MANCHESTER, England (AP) — After flopping in the Champions League, English clubs will look to make amends in the Europa League on Thursday when Chelsea, Tottenham and Newcastle play in the quarterfinals.
For the first time since 1996, no team from England reached the last eight of the Champions League, leading many to question the current strength of the much-heralded Premier League.
Yet, the country makes up nearly half of the remaining Europa League teams and the trio was kept apart in the quarterfinal draw.
European champion Chelsea is the tournament favorite and hosts Rubin Kazan boosted by its victory over Manchester United in the FA Cup quarterfinals, keeping the side on course for a cup double after a disappointing Premier League campaign, where it lies fourth.
"We are not having such a fantastic season in terms of the league, but it shows we can still beat the top teams and it gives us confidence to play another game on Thursday," Chelsea goalkeeper Petr Cech said. "We have another semifinal to book in the Europa League and hopefully we are going to go through."
However, there is no end in sight for Rafa Benitez's side in terms of its grueling fixture list, with the match against Rubin being Chelsea's third in six days. It has four more over the following 12 days and the schedule is beginning to have an effect, with defenders Ashley Cole and Gary Cahill picking up injuries that will rule them out of both quarterfinal legs.
The Russian visitors have already eliminated defending champion Atletico Madrid in the knockout stage and are also unbeaten in their last five away matches in the Europa League, drawing home and away to Inter Milan in the group stage.
"They can score goals away, they will try to do that," Benitez said Wednesday. "It will be tough."
Basel's European record couldn't be more different ahead of its trip to Tottenham — the Swiss team hasn't won on the road in the competition this season and has never won in England in eight previous visits.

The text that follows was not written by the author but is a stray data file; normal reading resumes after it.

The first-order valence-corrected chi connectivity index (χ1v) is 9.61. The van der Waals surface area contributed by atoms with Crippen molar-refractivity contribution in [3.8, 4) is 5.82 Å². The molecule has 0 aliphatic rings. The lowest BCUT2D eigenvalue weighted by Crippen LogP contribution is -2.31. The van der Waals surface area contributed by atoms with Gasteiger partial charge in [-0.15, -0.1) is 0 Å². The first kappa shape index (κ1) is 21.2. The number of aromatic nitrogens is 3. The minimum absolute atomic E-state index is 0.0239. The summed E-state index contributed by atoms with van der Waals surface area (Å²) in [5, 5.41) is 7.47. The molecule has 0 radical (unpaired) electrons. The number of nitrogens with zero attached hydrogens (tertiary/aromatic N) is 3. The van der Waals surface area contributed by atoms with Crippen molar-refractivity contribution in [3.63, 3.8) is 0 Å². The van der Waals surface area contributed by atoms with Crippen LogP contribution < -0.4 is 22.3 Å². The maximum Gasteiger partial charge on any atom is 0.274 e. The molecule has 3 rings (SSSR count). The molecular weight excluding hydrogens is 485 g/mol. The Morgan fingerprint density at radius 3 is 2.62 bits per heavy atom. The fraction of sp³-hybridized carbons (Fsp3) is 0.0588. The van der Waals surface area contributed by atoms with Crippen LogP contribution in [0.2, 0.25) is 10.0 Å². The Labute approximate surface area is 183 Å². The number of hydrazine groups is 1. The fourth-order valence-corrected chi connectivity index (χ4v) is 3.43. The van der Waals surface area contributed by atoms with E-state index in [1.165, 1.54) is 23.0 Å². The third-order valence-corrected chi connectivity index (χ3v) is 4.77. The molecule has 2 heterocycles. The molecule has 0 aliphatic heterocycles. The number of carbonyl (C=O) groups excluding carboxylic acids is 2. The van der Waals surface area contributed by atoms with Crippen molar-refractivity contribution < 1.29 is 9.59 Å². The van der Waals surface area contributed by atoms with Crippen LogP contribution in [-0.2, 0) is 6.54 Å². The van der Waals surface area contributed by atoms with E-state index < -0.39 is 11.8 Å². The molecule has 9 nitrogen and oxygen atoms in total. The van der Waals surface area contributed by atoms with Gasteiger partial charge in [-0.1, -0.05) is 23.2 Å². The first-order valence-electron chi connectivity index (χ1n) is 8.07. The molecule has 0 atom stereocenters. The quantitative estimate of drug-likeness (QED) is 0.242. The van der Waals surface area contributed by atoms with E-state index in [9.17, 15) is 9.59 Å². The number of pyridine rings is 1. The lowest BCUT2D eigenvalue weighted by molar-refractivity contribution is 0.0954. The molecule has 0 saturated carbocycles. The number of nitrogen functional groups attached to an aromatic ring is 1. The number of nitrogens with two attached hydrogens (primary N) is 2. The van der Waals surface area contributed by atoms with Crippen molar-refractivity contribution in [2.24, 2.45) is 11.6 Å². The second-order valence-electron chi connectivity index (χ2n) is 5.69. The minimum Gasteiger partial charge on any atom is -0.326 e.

Tottenham coach Andre Villas-Boas is not taking Basel lightly, though, and was in Lucerne on Monday to see his opponents move clear atop the Swiss league for the first time this season, winning 4-0. Basel also knocked out big-spending Zenit St. Petersburg in the last 16.
"Obviously they have recent European experience that we don't have," Villas-Boas, who won the competition with FC Porto in 2011, said Wednesday. "They have got tremendous results in the past year with Man United and teams like Bayern Munich (in the Champions League) — teams they have surprised.
"I'm sure that the key to the game will be both teams' motivations and the quality of the individuals — we have to admit that we have superior players."
In making that point, Villas-Boas would likely have been referring to Gareth Bale, who has been one of the form players in Europe after scoring 27 goals this season.
Even France great Zinedine Zidane is impressed.
"This year, the player who's impressed me most is not actually playing in the Champions League. He's playing in 'the other cup,' and that's Bale," Zidane told Sky Sports on Tuesday. "He's unique. He makes things look easy, his pace is frightening, his acceleration is unbelievable because of his ability to go through the gears in very little space."
Tottenham will be without striker Jermain Defoe, who is also likely to miss the second leg because of what Villas-Boas described as a "muscle injury."
Newcastle completes the English trio but has the toughest task after being drawn against Benfica, which is unbeaten in the Portuguese league this season.
Benfica coach Jorge Jesus' assertion that it's a "50-50" match may be slightly misleading, with Newcastle currently fighting against relegation in the Premier League and coming off a 4-0 loss at Manchester City on Saturday.
"We'll have played two of the best teams in Europe, I think, in Manchester City and Benfica this week," Newcastle manager Alan Pardew said.
In the other quarterfinal, Lazio visits Fenerbahce.